Gluten Intolerance and the Science Behind It

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In the past, the idea of a gluten intolerance was often dismissed by doctors, but recent research has found that gluten intolerance is a legitimate problem that needs to be addressed. Increasing evidence shows that gluten intolerance can cause a number of bothersome symptoms, although the exact biological cause of the condition has not been pinpointed by researchers yet. There’s not a test that can diagnose you with gluten intolerance, but it may be diagnosed in individuals who deal with specific symptoms after they consume gluten. 

Gluten Intolerance vs Celiac Disease

It’s important to understand that there’s a big difference between gluten intolerance and celiac disease. Celiac disease is an autoimmune disease that is actually triggered by consuming gluten. Just a tiny amount of gluten has the ability to cause severe damage to the small intestines. If you experience problems after eating gluten, it’s usually a good idea to be tested for celiac disease to rule it out. 

Gluten intolerance or sensitivity is a more subtle problem that’s often diagnosed in patients who have symptoms after eating gluten, yet they do not have celiac disease. It’s thought that about 1-13% of the population. Individuals who are gluten intolerant can usually eat a small amount of gluten without a problem, but when they exceed their threshold, they begin experiencing unpleasant symptoms. 

Common Symptoms of Gluten Intolerance

To diagnose gluten intolerance, physicians take into account the symptoms experienced by patients when they eat gluten. The most common symptoms of gluten intolerance include: 

  • Gastrointestinal and Digestive Problems – A variety of gastrointestinal and digestive problems may occur in individuals who have a gluten intolerance. Abdominal bloating, characterized by swelling and tightness in the abdomen is very common, and it occurs due to excess gas. Diarrhea is also very common in individuals who have a gluten intolerance, and this can lead to nutritional deficiencies and dehydration if it’s left untreated. Other issues may include queasiness, constipation, irritable bowel syndrome, and abdominal cramping. 
  • Neurological Issues – Some people also experience neurological issues after consuming gluten, which may include peripheral neuropathy, problems with balance, and dizziness. Mental fatigue or brain fog is very common in individuals who cannot tolerate gluten.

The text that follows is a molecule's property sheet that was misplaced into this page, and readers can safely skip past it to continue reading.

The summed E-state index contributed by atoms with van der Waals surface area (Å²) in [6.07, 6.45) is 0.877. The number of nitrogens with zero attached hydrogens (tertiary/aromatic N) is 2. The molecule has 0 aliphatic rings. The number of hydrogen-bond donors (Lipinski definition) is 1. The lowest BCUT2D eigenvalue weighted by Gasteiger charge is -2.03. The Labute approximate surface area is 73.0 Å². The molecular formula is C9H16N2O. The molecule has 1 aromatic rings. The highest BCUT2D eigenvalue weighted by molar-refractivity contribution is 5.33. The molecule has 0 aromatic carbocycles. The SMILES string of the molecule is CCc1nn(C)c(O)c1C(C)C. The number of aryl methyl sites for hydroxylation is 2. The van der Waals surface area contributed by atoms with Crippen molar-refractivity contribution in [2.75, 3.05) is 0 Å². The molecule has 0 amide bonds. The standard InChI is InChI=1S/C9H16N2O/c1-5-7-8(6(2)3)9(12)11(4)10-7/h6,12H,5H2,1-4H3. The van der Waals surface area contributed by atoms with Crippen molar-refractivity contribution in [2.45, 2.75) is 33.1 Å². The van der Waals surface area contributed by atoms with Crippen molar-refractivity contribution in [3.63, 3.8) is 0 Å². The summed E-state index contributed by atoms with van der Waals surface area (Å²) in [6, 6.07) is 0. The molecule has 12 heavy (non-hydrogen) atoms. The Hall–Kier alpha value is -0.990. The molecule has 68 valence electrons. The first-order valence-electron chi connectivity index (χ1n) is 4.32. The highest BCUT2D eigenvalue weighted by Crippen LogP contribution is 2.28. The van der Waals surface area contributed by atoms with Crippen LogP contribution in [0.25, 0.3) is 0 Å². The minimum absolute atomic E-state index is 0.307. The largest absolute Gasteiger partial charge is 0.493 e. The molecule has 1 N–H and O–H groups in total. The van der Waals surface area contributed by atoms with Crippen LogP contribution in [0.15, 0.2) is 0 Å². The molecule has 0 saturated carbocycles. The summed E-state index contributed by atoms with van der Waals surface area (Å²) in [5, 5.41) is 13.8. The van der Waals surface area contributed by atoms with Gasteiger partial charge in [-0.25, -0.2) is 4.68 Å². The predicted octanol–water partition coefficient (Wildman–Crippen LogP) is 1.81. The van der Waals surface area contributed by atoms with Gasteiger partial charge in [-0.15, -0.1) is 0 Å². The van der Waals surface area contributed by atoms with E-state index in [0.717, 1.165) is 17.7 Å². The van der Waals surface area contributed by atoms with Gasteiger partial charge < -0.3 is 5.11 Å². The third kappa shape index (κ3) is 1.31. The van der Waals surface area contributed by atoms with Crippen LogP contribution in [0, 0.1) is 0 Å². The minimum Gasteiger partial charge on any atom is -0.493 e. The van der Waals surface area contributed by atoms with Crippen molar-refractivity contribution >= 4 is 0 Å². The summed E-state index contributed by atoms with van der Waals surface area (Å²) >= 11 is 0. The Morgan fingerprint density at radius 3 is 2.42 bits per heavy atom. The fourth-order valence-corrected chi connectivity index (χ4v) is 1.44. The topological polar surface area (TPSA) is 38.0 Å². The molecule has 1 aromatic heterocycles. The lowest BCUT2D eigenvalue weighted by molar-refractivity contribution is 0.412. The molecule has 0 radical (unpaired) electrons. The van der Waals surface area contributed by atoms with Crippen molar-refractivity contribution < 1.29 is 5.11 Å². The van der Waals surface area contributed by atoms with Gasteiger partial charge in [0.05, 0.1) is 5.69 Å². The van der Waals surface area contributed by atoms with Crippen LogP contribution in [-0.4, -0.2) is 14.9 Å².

• Joint and Muscle Pain – In non-celiac gluten intolerance, joint and muscle pain is very common, and there’s even a link between gluten intolerance and fibromyalgia. Some patients who have arthritis, both osteoarthritis and inflammatory arthritis, report that eating gluten makes their joint pain worse.
  • Itchy Skin and Rashes – Skin conditions are now becoming commonly associated with gluten intolerance, and many people with an intolerance experience skin lesions very similar to psoriasis and eczema, particularly on the back of the knees, back of the hands, and on the elbows. Most patients that experience skin rashes see improvement after just a month of being on a gluten-free diet. 
  • Fatigue – After eating gluten, individuals with an intolerance often feel fatigued. 
  • Headaches – Headaches, including migraines, may be a symptom of a gluten intolerance, particularly if the headaches occur right after eating. 

Since there are no laboratory tests to diagnose gluten intolerance, doctors prefer to establish a real connection between the consumption of gluten and your symptoms. You may be asked to keep a symptom and food journal to help determine if gluten is causing your symptoms. If tests are normal for celiac disease and wheat allergies, then a look at your symptoms and their association to eating gluten can help with a diagnosis. 

The Connection with FODMAP Intolerance

More and more studies are beginning to show that there may be a connection between gluten intolerance and what’s known as FODMAP intolerance, and often the two work together to cause the symptoms many patients experience. FODMAP stands for Fermentable, Oligosaccharides, Disaccharides, Monosaccharides, AND Polyols. FODMAPs have the ability to trigger many of the same symptoms as a gluten intolerance does, including irritable bowel syndrome, muscle and joint pain, migraines, auto immune diseases, and other gastrointestinal disorders. 

Trying a Gluten Free Diet

In many cases, physicians suggest that individuals that may have a gluten intolerance try going on a gluten free diet for 30-60 days. During this trial period, it’s important to continue logging your symptoms to see if they begin going away. If the symptoms disappear during the gluten free diet, then there’s a good chance you’re really dealing with a gluten intolerance and you may need to continue the gluten free diet. Some people find that they are able to eventually incorporate some foods with gluten back into their diet slowly after spending six months going gluten free. However, before making any dietary changes, it’s a good idea to discuss this with your doctor

If you have a gluten intolerance and you’re working hard to lose weight, you can find support from weight loss products that are gluten free. Fit Tea detox tea is gluten free and works be detoxifying the body and helping to support weight loss with EGCG. It works well as a one-time detox plan, or you can incorporate it into your daily diet to help boost your weight loss efforts. 

Source

http://www.healthline.com/health/allergies/gluten-allergy-symptoms#symptoms-of-wheatallergy1

http://www.webmd.com/digestive-disorders/celiac-disease/features/gluten-intolerance-against-grain#1

http://www.naturalnews.com/038170_gluten_sensitivity_symptoms_intolerance.html

https://www.dietvsdisease.org/diy-low-fodmap-diet


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